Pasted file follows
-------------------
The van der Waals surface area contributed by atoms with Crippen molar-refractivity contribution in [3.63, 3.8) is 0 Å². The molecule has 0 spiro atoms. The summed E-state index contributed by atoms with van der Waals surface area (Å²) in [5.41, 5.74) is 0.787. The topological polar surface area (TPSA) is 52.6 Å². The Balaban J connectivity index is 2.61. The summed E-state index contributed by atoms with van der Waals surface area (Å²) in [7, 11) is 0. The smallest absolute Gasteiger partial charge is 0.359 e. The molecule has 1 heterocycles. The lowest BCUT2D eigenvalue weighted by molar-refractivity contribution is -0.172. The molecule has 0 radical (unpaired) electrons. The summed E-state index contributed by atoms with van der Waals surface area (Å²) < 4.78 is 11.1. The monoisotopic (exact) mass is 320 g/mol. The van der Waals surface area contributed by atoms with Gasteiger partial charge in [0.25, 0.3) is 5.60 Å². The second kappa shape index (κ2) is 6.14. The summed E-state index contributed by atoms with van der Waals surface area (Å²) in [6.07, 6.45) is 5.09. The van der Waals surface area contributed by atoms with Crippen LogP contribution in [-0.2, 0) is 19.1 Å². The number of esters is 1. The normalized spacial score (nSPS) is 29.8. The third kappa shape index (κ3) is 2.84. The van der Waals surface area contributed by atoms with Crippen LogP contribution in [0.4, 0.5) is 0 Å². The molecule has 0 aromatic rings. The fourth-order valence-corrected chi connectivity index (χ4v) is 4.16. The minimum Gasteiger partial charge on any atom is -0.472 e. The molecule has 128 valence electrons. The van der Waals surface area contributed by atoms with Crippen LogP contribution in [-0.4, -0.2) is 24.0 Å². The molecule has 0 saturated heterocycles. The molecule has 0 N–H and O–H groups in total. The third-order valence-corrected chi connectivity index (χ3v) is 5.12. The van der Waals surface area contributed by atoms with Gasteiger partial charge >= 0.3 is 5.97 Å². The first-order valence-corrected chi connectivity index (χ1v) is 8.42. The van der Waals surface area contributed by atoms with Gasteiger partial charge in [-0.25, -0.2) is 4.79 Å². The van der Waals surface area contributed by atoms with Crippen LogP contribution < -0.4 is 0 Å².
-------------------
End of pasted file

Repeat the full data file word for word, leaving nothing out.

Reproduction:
The van der Waals surface area contributed by atoms with Crippen molar-refractivity contribution in [3.63, 3.8) is 0 Å². The molecule has 0 spiro atoms. The summed E-state index contributed by atoms with van der Waals surface area (Å²) in [5.41, 5.74) is 0.787. The topological polar surface area (TPSA) is 52.6 Å². The Balaban J connectivity index is 2.61. The summed E-state index contributed by atoms with van der Waals surface area (Å²) in [7, 11) is 0. The smallest absolute Gasteiger partial charge is 0.359 e. The molecule has 1 heterocycles. The lowest BCUT2D eigenvalue weighted by molar-refractivity contribution is -0.172. The molecule has 0 radical (unpaired) electrons. The summed E-state index contributed by atoms with van der Waals surface area (Å²) < 4.78 is 11.1. The monoisotopic (exact) mass is 320 g/mol. The van der Waals surface area contributed by atoms with Gasteiger partial charge in [0.25, 0.3) is 5.60 Å². The second kappa shape index (κ2) is 6.14. The summed E-state index contributed by atoms with van der Waals surface area (Å²) in [6.07, 6.45) is 5.09. The van der Waals surface area contributed by atoms with Crippen LogP contribution in [-0.2, 0) is 19.1 Å². The number of esters is 1. The normalized spacial score (nSPS) is 29.8. The third kappa shape index (κ3) is 2.84. The van der Waals surface area contributed by atoms with Crippen LogP contribution in [0.4, 0.5) is 0 Å². The molecule has 0 aromatic rings. The fourth-order valence-corrected chi connectivity index (χ4v) is 4.16. The minimum Gasteiger partial charge on any atom is -0.472 e. The molecule has 128 valence electrons. The van der Waals surface area contributed by atoms with Crippen LogP contribution in [-0.4, -0.2) is 24.0 Å². The molecule has 0 saturated heterocycles. The molecule has 0 N–H and O–H groups in total. The third-order valence-corrected chi connectivity index (χ3v) is 5.12. The van der Waals surface area contributed by atoms with Gasteiger partial charge >= 0.3 is 5.97 Å². The first-order valence-corrected chi connectivity index (χ1v) is 8.42. The van der Waals surface area contributed by atoms with Gasteiger partial charge in [-0.25, -0.2) is 4.79 Å². The van der Waals surface area contributed by atoms with Crippen LogP contribution < -0.4 is 0 Å².